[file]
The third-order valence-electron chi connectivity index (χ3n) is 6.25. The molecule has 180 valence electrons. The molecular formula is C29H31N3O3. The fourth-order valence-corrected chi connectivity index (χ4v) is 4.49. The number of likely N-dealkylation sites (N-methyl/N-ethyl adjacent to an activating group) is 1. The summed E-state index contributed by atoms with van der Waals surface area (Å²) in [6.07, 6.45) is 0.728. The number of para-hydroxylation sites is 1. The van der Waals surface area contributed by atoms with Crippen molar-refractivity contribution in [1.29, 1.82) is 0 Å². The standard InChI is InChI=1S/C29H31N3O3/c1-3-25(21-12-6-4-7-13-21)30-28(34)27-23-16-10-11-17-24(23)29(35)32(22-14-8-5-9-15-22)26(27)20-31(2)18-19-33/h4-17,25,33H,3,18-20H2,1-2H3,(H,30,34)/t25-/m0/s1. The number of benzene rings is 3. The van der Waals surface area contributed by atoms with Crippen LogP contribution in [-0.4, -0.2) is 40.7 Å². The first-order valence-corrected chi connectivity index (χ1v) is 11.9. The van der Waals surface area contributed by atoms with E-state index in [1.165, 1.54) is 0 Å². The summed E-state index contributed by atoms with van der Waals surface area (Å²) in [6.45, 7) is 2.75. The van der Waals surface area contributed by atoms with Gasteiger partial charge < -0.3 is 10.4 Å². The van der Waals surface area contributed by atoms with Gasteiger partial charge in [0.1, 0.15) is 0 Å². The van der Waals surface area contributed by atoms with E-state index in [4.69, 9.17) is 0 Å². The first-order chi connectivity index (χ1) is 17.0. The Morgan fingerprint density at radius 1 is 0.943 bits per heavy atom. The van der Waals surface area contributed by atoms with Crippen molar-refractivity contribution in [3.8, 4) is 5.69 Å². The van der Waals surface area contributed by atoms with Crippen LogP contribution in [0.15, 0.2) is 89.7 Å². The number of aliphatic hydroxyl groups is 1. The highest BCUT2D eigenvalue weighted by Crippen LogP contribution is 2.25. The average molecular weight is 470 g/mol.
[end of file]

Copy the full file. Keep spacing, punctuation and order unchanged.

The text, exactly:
The third-order valence-electron chi connectivity index (χ3n) is 6.25. The molecule has 180 valence electrons. The molecular formula is C29H31N3O3. The fourth-order valence-corrected chi connectivity index (χ4v) is 4.49. The number of likely N-dealkylation sites (N-methyl/N-ethyl adjacent to an activating group) is 1. The summed E-state index contributed by atoms with van der Waals surface area (Å²) in [6.07, 6.45) is 0.728. The number of para-hydroxylation sites is 1. The van der Waals surface area contributed by atoms with Crippen molar-refractivity contribution in [1.29, 1.82) is 0 Å². The standard InChI is InChI=1S/C29H31N3O3/c1-3-25(21-12-6-4-7-13-21)30-28(34)27-23-16-10-11-17-24(23)29(35)32(22-14-8-5-9-15-22)26(27)20-31(2)18-19-33/h4-17,25,33H,3,18-20H2,1-2H3,(H,30,34)/t25-/m0/s1. The number of benzene rings is 3. The van der Waals surface area contributed by atoms with Crippen LogP contribution in [-0.4, -0.2) is 40.7 Å². The first-order valence-corrected chi connectivity index (χ1v) is 11.9. The van der Waals surface area contributed by atoms with E-state index in [1.165, 1.54) is 0 Å². The summed E-state index contributed by atoms with van der Waals surface area (Å²) in [6.45, 7) is 2.75. The van der Waals surface area contributed by atoms with Gasteiger partial charge < -0.3 is 10.4 Å². The van der Waals surface area contributed by atoms with Gasteiger partial charge in [0.1, 0.15) is 0 Å². The van der Waals surface area contributed by atoms with E-state index in [4.69, 9.17) is 0 Å². The first-order chi connectivity index (χ1) is 17.0. The Morgan fingerprint density at radius 1 is 0.943 bits per heavy atom. The van der Waals surface area contributed by atoms with Crippen molar-refractivity contribution in [3.8, 4) is 5.69 Å². The van der Waals surface area contributed by atoms with Crippen LogP contribution in [0.15, 0.2) is 89.7 Å². The number of aliphatic hydroxyl groups is 1. The highest BCUT2D eigenvalue weighted by Crippen LogP contribution is 2.25. The average molecular weight is 470 g/mol.